Indiana AG under investigation after targeting abortion provider
The Indiana Supreme Court Disciplinary Commission is investigating the state attorney general for publicly chastising a doctor who provided an abortion for a 10-year-old child who was raped, the Indiana Capital Chronicle reported Monday. Last year, Attorney General Todd Rokita filed a complaint with the state Medical Licensing Board against Dr. Caitlin Bernard, an OB-GYN based in Indianapolis who provided an abortion to the child from Ohio. An attorney for Rokita requested to represent Indiana in a case he brought against Bernard on Feb. 2; the petition confirmed that Rokita is under investigation for his comments.
The news comes after the former dean of Indiana University School of Law called for an investigation last year into the false statements the attorney general made against the doctor. Bernard sued Rokita, who also filed a complaint against the doctor to Indiana’s Medical Licensing Board, alleging that she failed to report the abortion to state officials within the required time frame. (Her lawyers voluntarily dismissed that case late last year.) Records show that Bernard filed a document on July 2 confirming that the medication abortion was performed on June 30. On Tuesday, the medical licensing board hearing, originally set for later this month, was postponed to May.
“Women are the canaries in the coal mine of democracy. When a government stops recognizing women as fully human, with an inherent right to dignity and dominion over our own bodies, you can bet other groups are being dehumanized too.” – Allison Gorman, writer in Chattanooga, Tennessee and former Democratic state congressional candidate, Tennessee Lookout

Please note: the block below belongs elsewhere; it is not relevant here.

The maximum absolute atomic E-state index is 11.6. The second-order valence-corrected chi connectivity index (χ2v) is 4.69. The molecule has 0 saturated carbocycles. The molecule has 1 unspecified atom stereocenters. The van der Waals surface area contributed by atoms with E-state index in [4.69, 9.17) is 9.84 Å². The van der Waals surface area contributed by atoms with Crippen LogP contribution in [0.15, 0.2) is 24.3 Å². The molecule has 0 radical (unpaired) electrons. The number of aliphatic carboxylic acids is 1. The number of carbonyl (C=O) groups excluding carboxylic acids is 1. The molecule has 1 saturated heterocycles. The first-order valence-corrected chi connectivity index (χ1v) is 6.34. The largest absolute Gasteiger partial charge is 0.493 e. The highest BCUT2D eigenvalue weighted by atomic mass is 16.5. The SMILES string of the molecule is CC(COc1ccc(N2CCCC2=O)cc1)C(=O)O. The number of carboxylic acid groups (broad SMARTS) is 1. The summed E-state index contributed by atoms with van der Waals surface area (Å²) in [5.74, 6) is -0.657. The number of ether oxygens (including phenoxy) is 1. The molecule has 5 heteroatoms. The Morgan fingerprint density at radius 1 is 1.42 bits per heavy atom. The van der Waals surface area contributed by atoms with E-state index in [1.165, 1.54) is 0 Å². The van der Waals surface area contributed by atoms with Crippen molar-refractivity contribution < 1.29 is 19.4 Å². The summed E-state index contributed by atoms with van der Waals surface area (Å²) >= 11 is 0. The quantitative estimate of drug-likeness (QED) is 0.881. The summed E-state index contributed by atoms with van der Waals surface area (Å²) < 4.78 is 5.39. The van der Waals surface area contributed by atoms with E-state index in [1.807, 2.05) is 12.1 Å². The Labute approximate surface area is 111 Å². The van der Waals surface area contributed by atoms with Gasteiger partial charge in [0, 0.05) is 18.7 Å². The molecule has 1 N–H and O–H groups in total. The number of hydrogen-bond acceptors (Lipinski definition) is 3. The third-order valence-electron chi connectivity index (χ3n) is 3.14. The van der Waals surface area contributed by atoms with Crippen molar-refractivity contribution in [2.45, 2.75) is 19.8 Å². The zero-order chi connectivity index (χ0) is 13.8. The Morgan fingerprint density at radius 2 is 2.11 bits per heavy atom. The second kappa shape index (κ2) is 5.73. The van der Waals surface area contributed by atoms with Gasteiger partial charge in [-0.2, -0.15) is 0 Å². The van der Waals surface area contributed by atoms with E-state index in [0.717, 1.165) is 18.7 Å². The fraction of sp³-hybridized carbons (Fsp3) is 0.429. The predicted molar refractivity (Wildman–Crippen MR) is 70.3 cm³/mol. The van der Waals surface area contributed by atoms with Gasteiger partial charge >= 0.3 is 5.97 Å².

- Reproductive health clinics in Alabama are struggling to keep their doors open. (Alabama Reflector.)
Lawmakers in Iowa introduced a bill that would make assaulting pregnant people a felony. (Iowa Capital Dispatch.)
The Arkansas House passed a bill that would require employers who pay for out-of-state abortions to also provide paid maternity leave. (Arkansas Advocate.)
By Kelcie: ER doctors don’t need protection when performing abortions, the Idaho Attorney General’s office argued. (Idaho Capital Journal.)
A Virginia proposal that would protect menstrual data from being collected through search warrants may falter. (Virginia Mercury.)
ICYMI: The attorney general of Guam wants to reinstate the territory's 30-year-old abortion ban, which would criminalize abortion seekers. (The Guam Daily Post.)
Meet the States Newsroom reproductive rights team
First up, more about me: I’m a reporter covering reproductive rights with a focus on the Southeast. Born and raised in South Carolina, I’m now based in Durham, North Carolina, where I previously worked at Facing South. Before that, I was a news assistant at The New York Times. My work has appeared in The Daily Beast, The Atlantic and Vox.
Reproductive rights reporter Kelcie Moseley-Morris joins our national team from Idaho Capital Sun. The award-winning journalist has covered many topics across Idaho since 2011. She has a bachelor’s degree in journalism from the University of Idaho and a master’s degree in public administration from Boise State University. Kelcie started her journalism career at the Moscow-Pullman Daily News, followed by the Lewiston Tribune and the Idaho Press.
Reproductive Rights Today’s previous author, Sofia Resnick, is now a national reproductive rights reporter. Based in Washington, D.C., the investigative journalist has covered reproductive health for more than a decade, previously for Rewire News and The American Independent, and most recently as a freelance reporter and editor. The Texas native’s work has appeared in The Daily Beast, New York Magazine and Reveal from the Center for Investigative Reporting.